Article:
Government To Introduce Skills Bootcamps For Unemployed

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22 May 2024 – The government has announced plans to implement more stringent regulations to curb legal immigration. Unfortunately, this will be a massive blow to small businesses that are barely surviving the current labour crisis.

As a response, skills bootcamps will be established, offering a potential solution for the businesses in the industries that will be most affected: social care, hospitality, and construction. 

Legal immigration restrictions may worsen current labour crisis

The changes come in light of 2022’s immigration figures, which revealed that net migration reached 745,000. The data became the inspiration for the government’s clampdown on legal immigration.

Due to several new measures, it’s become much more difficult for small businesses to hire talent abroad. 

First, the higher qualifying salary amounts are just too high for most SME to afford. This minimum income requirement currently depends on the nature of their work and varies whichever is highest between £26,200 per year, £10.75 per hour or the “going rate” for the role. 

Under the new measures, this requirement will increase to £38,700 per year.

Second, the proposed plan of abolishing the Shortage Occupation List means that despite a domestic shortage, small businesses can’t afford to hire talent without the 20% salary discount for in-demand roles.

In light of these decisions, the government hopes to turn to British talent to fill the gap from the void of overseas labour. 

Unfortunately, the latest figures show that the UK unemployment rate was 4.2% for the latest quarter. Economic inactivity, which refers to individuals not employed and not looking for employment, was 22% and rising. 

Additionally, the UK Claimant Count for February 2024 increased by 16,800 for the month. Meanwhile, there was an annual increase of 85,800 to 1.585 million for those on benefits.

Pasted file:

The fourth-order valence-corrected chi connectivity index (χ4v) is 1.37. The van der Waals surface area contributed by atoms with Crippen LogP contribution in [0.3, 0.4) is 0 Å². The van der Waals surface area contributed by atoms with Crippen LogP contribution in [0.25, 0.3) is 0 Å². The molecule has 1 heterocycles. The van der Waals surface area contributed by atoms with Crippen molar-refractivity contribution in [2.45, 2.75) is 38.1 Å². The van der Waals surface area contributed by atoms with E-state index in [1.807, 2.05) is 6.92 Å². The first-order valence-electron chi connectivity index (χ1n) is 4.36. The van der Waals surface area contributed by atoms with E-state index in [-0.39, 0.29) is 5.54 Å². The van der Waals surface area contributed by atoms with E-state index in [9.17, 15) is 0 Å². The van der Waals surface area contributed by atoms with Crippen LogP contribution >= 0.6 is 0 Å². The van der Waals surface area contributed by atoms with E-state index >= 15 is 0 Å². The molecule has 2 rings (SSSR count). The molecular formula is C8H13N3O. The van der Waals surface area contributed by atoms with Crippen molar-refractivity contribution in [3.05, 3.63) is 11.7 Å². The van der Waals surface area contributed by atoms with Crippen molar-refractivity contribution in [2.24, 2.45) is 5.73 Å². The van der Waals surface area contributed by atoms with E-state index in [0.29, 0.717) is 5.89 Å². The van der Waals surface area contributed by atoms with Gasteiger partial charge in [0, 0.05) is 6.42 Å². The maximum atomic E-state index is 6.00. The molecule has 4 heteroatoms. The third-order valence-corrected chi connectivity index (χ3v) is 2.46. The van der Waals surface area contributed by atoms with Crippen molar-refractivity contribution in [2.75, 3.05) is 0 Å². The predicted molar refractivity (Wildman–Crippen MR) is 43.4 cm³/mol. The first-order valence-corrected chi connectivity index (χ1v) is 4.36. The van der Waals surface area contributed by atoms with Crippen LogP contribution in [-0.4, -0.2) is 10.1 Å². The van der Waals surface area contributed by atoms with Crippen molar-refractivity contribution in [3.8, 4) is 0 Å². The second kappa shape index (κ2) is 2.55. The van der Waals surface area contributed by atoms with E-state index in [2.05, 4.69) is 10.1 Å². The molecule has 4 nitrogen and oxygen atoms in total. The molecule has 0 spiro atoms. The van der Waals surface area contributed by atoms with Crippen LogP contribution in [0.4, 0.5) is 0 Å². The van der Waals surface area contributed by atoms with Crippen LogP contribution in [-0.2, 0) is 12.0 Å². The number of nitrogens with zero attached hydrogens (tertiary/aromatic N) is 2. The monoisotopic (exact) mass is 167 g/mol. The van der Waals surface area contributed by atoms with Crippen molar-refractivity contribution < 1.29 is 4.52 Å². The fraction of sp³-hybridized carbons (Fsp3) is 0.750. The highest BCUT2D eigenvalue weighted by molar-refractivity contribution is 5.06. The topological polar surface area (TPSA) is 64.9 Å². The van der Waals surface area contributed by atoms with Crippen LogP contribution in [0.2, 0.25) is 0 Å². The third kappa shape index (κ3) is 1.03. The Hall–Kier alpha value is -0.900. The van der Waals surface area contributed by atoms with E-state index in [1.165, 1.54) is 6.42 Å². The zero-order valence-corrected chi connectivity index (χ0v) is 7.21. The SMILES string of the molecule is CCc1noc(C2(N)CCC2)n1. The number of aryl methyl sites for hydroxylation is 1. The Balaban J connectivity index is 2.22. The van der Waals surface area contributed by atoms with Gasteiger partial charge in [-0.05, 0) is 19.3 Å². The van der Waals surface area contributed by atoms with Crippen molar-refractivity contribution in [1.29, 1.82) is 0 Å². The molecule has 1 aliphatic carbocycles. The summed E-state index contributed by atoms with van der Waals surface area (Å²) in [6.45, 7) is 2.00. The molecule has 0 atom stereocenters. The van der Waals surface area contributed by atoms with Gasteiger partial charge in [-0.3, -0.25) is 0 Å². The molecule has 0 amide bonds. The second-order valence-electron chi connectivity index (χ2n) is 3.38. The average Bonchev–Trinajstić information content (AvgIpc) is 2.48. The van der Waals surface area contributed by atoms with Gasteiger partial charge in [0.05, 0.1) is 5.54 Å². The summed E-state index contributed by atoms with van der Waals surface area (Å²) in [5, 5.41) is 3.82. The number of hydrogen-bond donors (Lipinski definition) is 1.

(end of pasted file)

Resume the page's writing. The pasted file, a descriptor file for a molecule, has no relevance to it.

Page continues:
With many Brits not working, how will the government stimulate the current labour market?  

Details of new skills training programmes

The answer lies in a new programme of skills training for those on benefits. Work and Pensions Secretary Mel Stride revealed in a statement that these job training programmes will primarily cater to the industries most affected, namely, social care, hospitality, and construction sectors. 

Furthermore, a cross-government ministerial task force will be in charge of developing recruitment initiatives. 

So far, the details show that these skills bootcamps will be patterned after the program for the 2021 HGV drivers shortage. Potentially, they will also be accompanied by Jobcentre training schemes. 

The government is optimistic about the bootcamps and their effect on the labour market.

It’s a plan providing more opportunities for people here at home to get on, to progress, and to increase their pay. I know this presents a recruitment challenge for some employers in certain sectors, particularly those that have relied more on migration in the past. For too long we have relied on labour from abroad when there is great talent right here in the UK – I am determined to put that right.

Mel Stride MP, Work and Pensions Secretary

Currently available training programmes for SMEs

This talk of skills bootcamps is not a new concept. Aside from the 2021 HGV drivers scheme, some others are already available for small businesses to bridge any skills gap in their sector. 

These are not free, as employers will have to make a training cost contribution depending on their organisation’s size.

Small to medium employers with 1 to 249 employees will contribute 10%. In comparison, those with 250 or more employees will pay 30% of the training cost. 

To apply for these bootcamps, businesses can find a local provider.  For more information, you can head to this link.

Our Opinion

It’s great that the government is setting up more programmes to help more people gain skills. The difficulty of hiring staff with the right skills is a burden for many small UK businesses. And with the route of getting labour from abroad getting more expensive, support is needed.

And while upskilling the unemployed is a good idea, it won’t solve the issue. The number of people who are inactive due to health issues is growing. And while it’s easy to blame the “sick note culture”, it doesn’t account for one crucial fact.

The main reason why so many people are off sick is that they can’t access the health care they need. And the reason for this is that the NHS is on its knees. It has been underfunded for years, while demand has been growing.

If this was addressed, many of the people who are currently inactive would be able to return to work and fill some of these skills gaps.

Skills bootcamps are a good idea, because they can help train people to meet the needs of the labour market. And while they won’t solve the labour shortage issue we have in the UK, it’s worth it for any small businesses in need of staff to look into it.

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The Business4Beginners news team consists of several writers who each have their own unique experience in businesses. By keeping their fingers on the pulse, they bring you the latest in news and trends impacting small UK businesses.
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